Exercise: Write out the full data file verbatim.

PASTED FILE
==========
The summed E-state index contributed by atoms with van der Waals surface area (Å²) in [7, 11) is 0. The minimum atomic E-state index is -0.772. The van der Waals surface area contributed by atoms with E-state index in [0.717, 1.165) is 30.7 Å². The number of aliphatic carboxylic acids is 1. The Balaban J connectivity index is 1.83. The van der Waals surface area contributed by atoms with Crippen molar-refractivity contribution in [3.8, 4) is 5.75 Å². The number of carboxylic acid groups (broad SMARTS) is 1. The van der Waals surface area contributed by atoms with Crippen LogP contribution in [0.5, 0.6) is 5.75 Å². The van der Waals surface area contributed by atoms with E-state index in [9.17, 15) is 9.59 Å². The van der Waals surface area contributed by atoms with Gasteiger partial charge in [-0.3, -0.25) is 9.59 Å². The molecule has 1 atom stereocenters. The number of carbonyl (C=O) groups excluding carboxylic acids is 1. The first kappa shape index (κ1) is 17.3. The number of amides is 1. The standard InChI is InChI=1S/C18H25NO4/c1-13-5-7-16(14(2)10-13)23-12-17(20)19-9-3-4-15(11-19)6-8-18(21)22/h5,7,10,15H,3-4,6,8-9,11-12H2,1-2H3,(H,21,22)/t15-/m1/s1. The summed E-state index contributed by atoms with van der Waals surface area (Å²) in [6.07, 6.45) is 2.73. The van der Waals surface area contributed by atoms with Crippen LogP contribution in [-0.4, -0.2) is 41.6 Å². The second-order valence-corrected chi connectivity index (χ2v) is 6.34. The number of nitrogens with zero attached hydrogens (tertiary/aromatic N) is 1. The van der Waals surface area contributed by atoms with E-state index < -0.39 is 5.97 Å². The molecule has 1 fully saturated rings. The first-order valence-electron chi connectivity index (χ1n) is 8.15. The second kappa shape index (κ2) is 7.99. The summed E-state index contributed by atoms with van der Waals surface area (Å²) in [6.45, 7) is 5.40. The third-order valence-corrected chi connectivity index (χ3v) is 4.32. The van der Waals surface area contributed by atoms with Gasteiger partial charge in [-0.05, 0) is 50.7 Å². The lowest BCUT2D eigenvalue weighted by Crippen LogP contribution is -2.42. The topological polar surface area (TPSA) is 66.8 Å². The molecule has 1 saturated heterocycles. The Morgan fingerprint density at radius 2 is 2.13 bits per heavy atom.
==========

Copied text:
The summed E-state index contributed by atoms with van der Waals surface area (Å²) in [7, 11) is 0. The minimum atomic E-state index is -0.772. The van der Waals surface area contributed by atoms with E-state index in [0.717, 1.165) is 30.7 Å². The number of aliphatic carboxylic acids is 1. The Balaban J connectivity index is 1.83. The van der Waals surface area contributed by atoms with Crippen molar-refractivity contribution in [3.8, 4) is 5.75 Å². The number of carboxylic acid groups (broad SMARTS) is 1. The van der Waals surface area contributed by atoms with Crippen LogP contribution in [0.5, 0.6) is 5.75 Å². The van der Waals surface area contributed by atoms with E-state index in [9.17, 15) is 9.59 Å². The van der Waals surface area contributed by atoms with Gasteiger partial charge in [-0.3, -0.25) is 9.59 Å². The molecule has 1 atom stereocenters. The number of carbonyl (C=O) groups excluding carboxylic acids is 1. The first kappa shape index (κ1) is 17.3. The number of amides is 1. The standard InChI is InChI=1S/C18H25NO4/c1-13-5-7-16(14(2)10-13)23-12-17(20)19-9-3-4-15(11-19)6-8-18(21)22/h5,7,10,15H,3-4,6,8-9,11-12H2,1-2H3,(H,21,22)/t15-/m1/s1. The summed E-state index contributed by atoms with van der Waals surface area (Å²) in [6.07, 6.45) is 2.73. The van der Waals surface area contributed by atoms with Crippen LogP contribution in [-0.4, -0.2) is 41.6 Å². The second-order valence-corrected chi connectivity index (χ2v) is 6.34. The number of nitrogens with zero attached hydrogens (tertiary/aromatic N) is 1. The van der Waals surface area contributed by atoms with E-state index < -0.39 is 5.97 Å². The molecule has 1 fully saturated rings. The first-order valence-electron chi connectivity index (χ1n) is 8.15. The second kappa shape index (κ2) is 7.99. The summed E-state index contributed by atoms with van der Waals surface area (Å²) in [6.45, 7) is 5.40. The third-order valence-corrected chi connectivity index (χ3v) is 4.32. The van der Waals surface area contributed by atoms with Gasteiger partial charge in [-0.05, 0) is 50.7 Å². The lowest BCUT2D eigenvalue weighted by Crippen LogP contribution is -2.42. The topological polar surface area (TPSA) is 66.8 Å². The molecule has 1 saturated heterocycles. The Morgan fingerprint density at radius 2 is 2.13 bits per heavy atom.